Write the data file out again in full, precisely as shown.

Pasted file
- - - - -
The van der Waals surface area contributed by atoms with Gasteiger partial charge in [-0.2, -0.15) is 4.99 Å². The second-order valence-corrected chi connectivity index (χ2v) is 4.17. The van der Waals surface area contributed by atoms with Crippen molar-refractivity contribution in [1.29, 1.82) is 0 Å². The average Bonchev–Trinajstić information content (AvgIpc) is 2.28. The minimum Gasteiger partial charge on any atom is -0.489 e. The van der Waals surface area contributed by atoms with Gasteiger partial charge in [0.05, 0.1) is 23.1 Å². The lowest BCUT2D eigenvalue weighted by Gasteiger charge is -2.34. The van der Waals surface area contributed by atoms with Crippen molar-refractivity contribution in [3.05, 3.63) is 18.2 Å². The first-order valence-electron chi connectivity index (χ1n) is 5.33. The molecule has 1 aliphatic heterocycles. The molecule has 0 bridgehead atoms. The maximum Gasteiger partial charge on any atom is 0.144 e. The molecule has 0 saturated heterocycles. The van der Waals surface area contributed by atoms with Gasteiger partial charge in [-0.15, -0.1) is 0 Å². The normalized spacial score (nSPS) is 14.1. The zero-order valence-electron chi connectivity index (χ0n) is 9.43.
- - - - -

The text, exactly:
The van der Waals surface area contributed by atoms with Gasteiger partial charge in [-0.2, -0.15) is 4.99 Å². The second-order valence-corrected chi connectivity index (χ2v) is 4.17. The van der Waals surface area contributed by atoms with Crippen molar-refractivity contribution in [1.29, 1.82) is 0 Å². The average Bonchev–Trinajstić information content (AvgIpc) is 2.28. The minimum Gasteiger partial charge on any atom is -0.489 e. The van der Waals surface area contributed by atoms with Gasteiger partial charge in [0.05, 0.1) is 23.1 Å². The lowest BCUT2D eigenvalue weighted by Gasteiger charge is -2.34. The van der Waals surface area contributed by atoms with Crippen molar-refractivity contribution in [3.05, 3.63) is 18.2 Å². The first-order valence-electron chi connectivity index (χ1n) is 5.33. The molecule has 1 aliphatic heterocycles. The molecule has 0 bridgehead atoms. The maximum Gasteiger partial charge on any atom is 0.144 e. The molecule has 0 saturated heterocycles. The van der Waals surface area contributed by atoms with Gasteiger partial charge in [-0.15, -0.1) is 0 Å². The normalized spacial score (nSPS) is 14.1. The zero-order valence-electron chi connectivity index (χ0n) is 9.43.